Archie #1 review

Teenage sweethearts Archie Andrews and Betty Cooper have broken up. Their friends contrive to get them back together … all except Jughead. 

And that’s the simple, but engaging, plot of the first instalment of the Archie revamp. Writer Mark Waid and artist Fiona Staples update the Riverdale gang, making the humour less gag and slapstick based, more naturalistic. The approach works well, with the characters of Archie and friends recognisable while seeming just a tad more likely to exist. One big piece of information, the reason for the split, is denied us, and I’ll certainly be back next time in the hope of learning all. Those fiends. 

The only thing I don’t like is the talking to ‘camera’. Archie breaks the fourth wall as the comic places us in the position of Riverdale newcomer, explaining what’s going on rather than simply showing us. Outside of She-Hulk, I dislike being talked to by comic book characters almost as much as I hate moralising narrators on TV shows. And there really is no need – Waid and Staples are both experienced, stylish storytellers, and I can’t believe anyone is coming to the issue without knowing the basic set-up. Hopefully the device will be dropped even quicker than original Archie dropped his insistence on being called ‘Chick’, as seen in the back-up reprint of Archie’s Forties debut. 

Plus, it confuses the action – take the scene above, which really shows off Staples’ skill with ‘acting’. On the one hand, of course Betty can’t hear Archie, his dialogue is there to draw the reader in; on the other, she’s in the scene with him, why can’t she hear it? Who’s to say they’ve not broken up because he suddenly has imaginary friends?

Staples does a bang-up job throughout of making the characters a little less cartoony than the classic look – which I still love to bits – while utterly familiar. It’s only Archie who doesn’t look quite right, what with the crisscross hair design being mostly absent, the cool new flick, the loss of his snub nose… ah well, either these things will be tweaked, or I’ll get used to them. Heck, they tell me Superman is in a tee shirt and jeans …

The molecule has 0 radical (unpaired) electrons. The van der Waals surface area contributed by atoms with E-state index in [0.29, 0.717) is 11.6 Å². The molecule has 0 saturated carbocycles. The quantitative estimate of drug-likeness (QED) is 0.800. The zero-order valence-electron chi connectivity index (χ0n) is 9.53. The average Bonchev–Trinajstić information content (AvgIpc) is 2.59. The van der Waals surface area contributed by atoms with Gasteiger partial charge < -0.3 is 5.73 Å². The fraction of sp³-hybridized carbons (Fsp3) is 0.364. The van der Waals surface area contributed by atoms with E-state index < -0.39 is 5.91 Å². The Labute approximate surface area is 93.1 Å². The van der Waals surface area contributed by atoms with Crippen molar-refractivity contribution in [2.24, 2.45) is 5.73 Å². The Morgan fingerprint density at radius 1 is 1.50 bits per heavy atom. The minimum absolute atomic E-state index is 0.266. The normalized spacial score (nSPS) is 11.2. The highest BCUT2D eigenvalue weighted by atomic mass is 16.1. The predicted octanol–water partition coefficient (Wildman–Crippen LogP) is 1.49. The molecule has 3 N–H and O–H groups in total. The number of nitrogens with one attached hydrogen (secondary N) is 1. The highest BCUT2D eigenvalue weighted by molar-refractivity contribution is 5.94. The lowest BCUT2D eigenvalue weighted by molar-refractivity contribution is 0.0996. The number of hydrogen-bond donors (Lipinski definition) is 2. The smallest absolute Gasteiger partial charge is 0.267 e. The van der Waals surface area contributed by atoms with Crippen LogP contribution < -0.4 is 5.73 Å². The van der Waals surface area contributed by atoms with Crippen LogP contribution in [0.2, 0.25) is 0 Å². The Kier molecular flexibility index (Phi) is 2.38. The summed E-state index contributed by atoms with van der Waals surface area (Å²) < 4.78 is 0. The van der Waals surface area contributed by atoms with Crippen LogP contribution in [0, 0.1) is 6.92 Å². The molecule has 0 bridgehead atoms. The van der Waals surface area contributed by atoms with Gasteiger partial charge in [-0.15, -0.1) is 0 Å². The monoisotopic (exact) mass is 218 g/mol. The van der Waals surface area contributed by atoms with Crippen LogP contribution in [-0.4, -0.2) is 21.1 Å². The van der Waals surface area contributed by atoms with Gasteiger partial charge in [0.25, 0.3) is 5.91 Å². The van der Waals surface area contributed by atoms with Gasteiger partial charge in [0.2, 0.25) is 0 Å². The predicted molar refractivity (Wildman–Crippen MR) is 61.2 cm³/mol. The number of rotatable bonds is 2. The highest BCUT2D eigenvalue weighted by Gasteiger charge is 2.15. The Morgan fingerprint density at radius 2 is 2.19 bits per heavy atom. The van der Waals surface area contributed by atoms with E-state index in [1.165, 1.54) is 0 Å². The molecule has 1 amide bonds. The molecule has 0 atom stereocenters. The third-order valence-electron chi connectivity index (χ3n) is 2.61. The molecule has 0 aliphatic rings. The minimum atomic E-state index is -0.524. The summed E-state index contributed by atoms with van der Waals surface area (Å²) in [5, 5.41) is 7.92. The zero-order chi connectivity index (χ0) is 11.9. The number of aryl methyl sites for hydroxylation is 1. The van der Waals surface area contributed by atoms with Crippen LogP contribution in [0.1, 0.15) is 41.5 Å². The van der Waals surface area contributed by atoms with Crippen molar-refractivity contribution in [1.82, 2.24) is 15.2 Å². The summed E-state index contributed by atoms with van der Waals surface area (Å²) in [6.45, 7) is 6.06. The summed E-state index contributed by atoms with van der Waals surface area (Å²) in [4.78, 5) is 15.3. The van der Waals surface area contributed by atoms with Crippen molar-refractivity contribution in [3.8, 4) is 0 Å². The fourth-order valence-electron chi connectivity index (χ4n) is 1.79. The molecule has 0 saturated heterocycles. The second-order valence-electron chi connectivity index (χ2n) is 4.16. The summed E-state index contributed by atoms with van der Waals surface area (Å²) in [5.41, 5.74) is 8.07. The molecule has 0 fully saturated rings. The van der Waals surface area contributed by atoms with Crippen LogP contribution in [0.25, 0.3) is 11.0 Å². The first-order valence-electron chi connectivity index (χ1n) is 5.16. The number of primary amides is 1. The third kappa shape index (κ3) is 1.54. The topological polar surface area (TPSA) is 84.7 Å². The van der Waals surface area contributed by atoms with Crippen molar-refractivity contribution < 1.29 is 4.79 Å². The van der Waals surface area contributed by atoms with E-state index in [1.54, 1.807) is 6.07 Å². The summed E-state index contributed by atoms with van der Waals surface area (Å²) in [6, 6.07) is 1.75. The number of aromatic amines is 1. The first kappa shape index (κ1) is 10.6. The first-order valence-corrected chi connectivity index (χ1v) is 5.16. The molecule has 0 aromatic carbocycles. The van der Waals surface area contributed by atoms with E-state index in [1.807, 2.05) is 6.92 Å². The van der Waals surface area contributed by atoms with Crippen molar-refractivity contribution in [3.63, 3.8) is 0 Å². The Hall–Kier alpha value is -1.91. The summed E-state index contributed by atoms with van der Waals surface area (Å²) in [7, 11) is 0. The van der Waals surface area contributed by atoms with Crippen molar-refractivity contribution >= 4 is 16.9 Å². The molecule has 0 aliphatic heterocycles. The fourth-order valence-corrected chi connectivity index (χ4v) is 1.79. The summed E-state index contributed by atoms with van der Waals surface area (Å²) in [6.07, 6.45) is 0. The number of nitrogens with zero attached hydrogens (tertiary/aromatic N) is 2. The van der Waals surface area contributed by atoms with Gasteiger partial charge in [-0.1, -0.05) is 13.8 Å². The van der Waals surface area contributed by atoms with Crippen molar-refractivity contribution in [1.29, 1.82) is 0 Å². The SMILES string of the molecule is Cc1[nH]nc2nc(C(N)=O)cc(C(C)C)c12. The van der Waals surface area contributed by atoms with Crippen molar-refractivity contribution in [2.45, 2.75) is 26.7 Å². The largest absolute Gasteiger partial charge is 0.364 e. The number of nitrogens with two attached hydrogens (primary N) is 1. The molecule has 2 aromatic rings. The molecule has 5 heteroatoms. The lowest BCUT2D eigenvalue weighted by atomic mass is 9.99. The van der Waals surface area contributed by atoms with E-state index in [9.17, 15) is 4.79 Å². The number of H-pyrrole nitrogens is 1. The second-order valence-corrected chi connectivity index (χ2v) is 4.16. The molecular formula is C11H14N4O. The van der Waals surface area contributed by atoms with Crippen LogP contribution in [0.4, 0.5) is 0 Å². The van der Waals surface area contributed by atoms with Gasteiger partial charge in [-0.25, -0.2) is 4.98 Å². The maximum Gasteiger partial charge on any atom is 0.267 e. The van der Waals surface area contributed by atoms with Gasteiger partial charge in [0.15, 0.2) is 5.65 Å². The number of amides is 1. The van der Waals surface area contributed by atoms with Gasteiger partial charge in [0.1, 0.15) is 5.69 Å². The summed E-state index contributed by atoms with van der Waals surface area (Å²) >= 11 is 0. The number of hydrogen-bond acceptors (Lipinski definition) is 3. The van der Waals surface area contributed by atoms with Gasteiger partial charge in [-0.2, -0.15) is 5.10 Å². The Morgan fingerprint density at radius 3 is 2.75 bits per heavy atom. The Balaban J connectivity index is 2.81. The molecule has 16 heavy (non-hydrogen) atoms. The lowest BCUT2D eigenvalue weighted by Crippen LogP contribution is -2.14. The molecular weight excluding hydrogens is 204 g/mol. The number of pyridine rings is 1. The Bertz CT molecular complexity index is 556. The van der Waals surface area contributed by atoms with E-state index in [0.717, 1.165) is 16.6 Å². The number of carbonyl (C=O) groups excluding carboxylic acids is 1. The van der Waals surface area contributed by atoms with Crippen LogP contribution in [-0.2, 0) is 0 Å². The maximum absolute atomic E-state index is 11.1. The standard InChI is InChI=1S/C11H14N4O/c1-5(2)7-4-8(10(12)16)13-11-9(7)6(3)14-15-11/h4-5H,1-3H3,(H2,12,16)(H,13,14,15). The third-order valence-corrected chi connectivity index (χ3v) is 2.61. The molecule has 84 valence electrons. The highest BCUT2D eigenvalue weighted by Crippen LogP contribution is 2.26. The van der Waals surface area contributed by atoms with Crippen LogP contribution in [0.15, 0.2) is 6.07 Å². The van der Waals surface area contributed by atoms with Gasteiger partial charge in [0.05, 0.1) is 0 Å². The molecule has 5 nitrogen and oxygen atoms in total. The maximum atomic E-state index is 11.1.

This is a fun, effective rebirth for Archie. I don’t know if it’ll stick, but I’d be thrilled to hear the Riverdale folk are connecting with a fresh generation. 

7 thoughts on “Archie #1 review

  1. It's strange that of all the comic companies that Archie comics has perhaps been the most willing to take real risks with their characters – the horror versions,two worlds versions (where Archie marries Betty& Veronica in each) the stories looking back where they are adult and the first truly gay character (not a superhero) etc etc Saying that nothing (imho) compares to the Dan De Carlo version of Archie, Does this version replace that version of the character, surely not!!!???


  2. Sort of liked it, except for Waid's handling of Kevin, which is new but definitely not better. If the new rumored Kevin title gets off the ground, at least it's supposed to be by Dan Parent.


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